Fans and artists hit by concert scams
By Ayala Ben-Yehuda
LOS ANGELES (Billboard) – Music superstars rarely make it
to Hardeeville, S.C.
So last month, local music fan Richard Martinez gladly
forked over $100 at the door for a concert by reggaeton star
Daddy Yankee, a leading light in the Latin music subgenre.
But after a three-hour wait, Daddy Yankee was nowhere in
sight. Martinez and other witnesses say a woman selling tickets
then got into what she claimed was the rapper’s limousine and
screeched out of the parking lot with the money.
When the hundreds of fans in attendance caught on to the
scam, all hell broke loose. “They were about to burn the club
down. They started throwing bricks, glass, everything at the
club,” Martinez says.
That melee followed one of the latest alleged scams
reported to law enforcement by management for Daddy Yankee, who
is not currently on tour. Bergen County, N.J.-based prosecutor
John Molinelli has issued an arrest warrant for a suspect —
believed to be in the Dominican Republic — who received a wire
transfer of $100,000 to produce Daddy Yankee for a recent
concert in New Jersey.
“They’re definitely allegations against the same person,”
Molinelli says, referring to a possible connection among
incidents in South Carolina, New Jersey and three other
A statement on Daddy Yankee’s Web site provides an e-mail
address for fans to report suspected fraud. “Every day there
are new scams,” Yankee publicist Mayna Nevarez says. In
October, says Nevarez, investors for a Daddy Yankee date in New
York were ripped off for $75,000; more recently, a San Antonio
investor called before sending money to Daddy Yankee management
for a non-existent concert.
Unlike in Latin pop and regional Mexican, which have longer
touring histories and more established relationships between
venues, management and promoters looking to make money on
reggaeton concerts often literally don’t know who they’re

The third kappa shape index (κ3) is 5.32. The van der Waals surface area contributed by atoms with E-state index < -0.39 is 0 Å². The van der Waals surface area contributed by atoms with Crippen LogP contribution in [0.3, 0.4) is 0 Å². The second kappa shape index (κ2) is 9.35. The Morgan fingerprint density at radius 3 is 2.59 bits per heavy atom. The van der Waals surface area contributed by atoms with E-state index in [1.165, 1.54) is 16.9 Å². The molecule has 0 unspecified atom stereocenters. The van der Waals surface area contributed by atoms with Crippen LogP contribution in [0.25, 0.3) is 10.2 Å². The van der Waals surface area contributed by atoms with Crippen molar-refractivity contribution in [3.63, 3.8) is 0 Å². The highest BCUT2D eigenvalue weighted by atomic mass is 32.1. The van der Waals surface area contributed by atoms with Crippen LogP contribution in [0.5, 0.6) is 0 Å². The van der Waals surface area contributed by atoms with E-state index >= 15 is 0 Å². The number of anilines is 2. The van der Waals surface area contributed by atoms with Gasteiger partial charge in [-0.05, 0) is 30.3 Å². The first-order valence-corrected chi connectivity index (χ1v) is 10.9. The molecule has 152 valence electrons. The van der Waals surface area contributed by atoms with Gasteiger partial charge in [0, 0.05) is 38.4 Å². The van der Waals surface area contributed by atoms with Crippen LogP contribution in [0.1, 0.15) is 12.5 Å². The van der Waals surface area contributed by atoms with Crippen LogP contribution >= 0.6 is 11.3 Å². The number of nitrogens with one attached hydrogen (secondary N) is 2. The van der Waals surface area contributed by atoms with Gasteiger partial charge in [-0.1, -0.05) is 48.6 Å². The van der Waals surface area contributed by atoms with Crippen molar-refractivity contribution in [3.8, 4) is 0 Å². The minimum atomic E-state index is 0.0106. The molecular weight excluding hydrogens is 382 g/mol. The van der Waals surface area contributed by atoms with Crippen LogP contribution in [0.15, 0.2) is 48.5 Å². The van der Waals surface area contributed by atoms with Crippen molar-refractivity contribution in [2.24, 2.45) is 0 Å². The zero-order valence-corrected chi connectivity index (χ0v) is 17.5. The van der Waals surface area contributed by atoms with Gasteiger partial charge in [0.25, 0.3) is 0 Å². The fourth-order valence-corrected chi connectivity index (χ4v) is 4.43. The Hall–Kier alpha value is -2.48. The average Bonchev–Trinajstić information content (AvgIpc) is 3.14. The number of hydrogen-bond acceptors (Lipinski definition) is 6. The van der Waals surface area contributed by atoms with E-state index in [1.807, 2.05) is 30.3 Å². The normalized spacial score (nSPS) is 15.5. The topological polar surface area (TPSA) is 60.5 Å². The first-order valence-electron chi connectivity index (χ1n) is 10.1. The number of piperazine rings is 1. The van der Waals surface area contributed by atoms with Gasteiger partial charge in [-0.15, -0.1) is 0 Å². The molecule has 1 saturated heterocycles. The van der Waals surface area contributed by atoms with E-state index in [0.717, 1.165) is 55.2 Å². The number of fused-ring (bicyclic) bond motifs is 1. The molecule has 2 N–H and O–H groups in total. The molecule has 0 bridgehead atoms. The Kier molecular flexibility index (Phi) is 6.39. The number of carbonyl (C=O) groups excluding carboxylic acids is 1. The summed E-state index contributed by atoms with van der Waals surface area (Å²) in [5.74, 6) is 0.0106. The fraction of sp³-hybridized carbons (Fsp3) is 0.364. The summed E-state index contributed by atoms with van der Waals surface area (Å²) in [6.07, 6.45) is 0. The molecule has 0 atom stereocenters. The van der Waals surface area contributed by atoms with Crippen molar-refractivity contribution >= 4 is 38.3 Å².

dealing with, Nevarez and others say.
In the South Carolina case, the club owner and the
president of the local Spanish-language radio station say they
were shown a performance contract that turned out to be fake.
“They really did a number on us,” says Esperanza Ebersole of
Radio Sol, which ran promos for the Daddy Yankee show in
exchange for a promised cut of ticket sales. “And we got
Veteran promoter Henry Cardenas says inexperienced people
looking to cash in on the Yankee juggernaut are easy victims.
“We work with a lot of managers and agencies. Before we get
into one of these deals, we do our homework,” says Cardenas,
who is handling the Yankee tour starting next March.
The difference between a legitimate booking and a fake one
can be a bit slippery. Javier Perez, who manages up-and-coming
reggaeton act Alexis & Fido, says promoters often jump the gun
and advertise a show lineup before all the deals have closed.
“It happens all the time. You’ll see 10 artists being
announced, and three show up,” Perez says. He recalls a
promoter trying to lure him into booking Alexis & Fido on the
promise of a bigger act’s participation — even when the
supposed headliner was not scheduled to perform.
For now there are no plans to assuage disgruntled Daddy
Yankee fans with a South Carolina concert. “I know it’s not his
fault, but it would be nice,” Ebersole says. “Not for free,
(but) maybe half price.”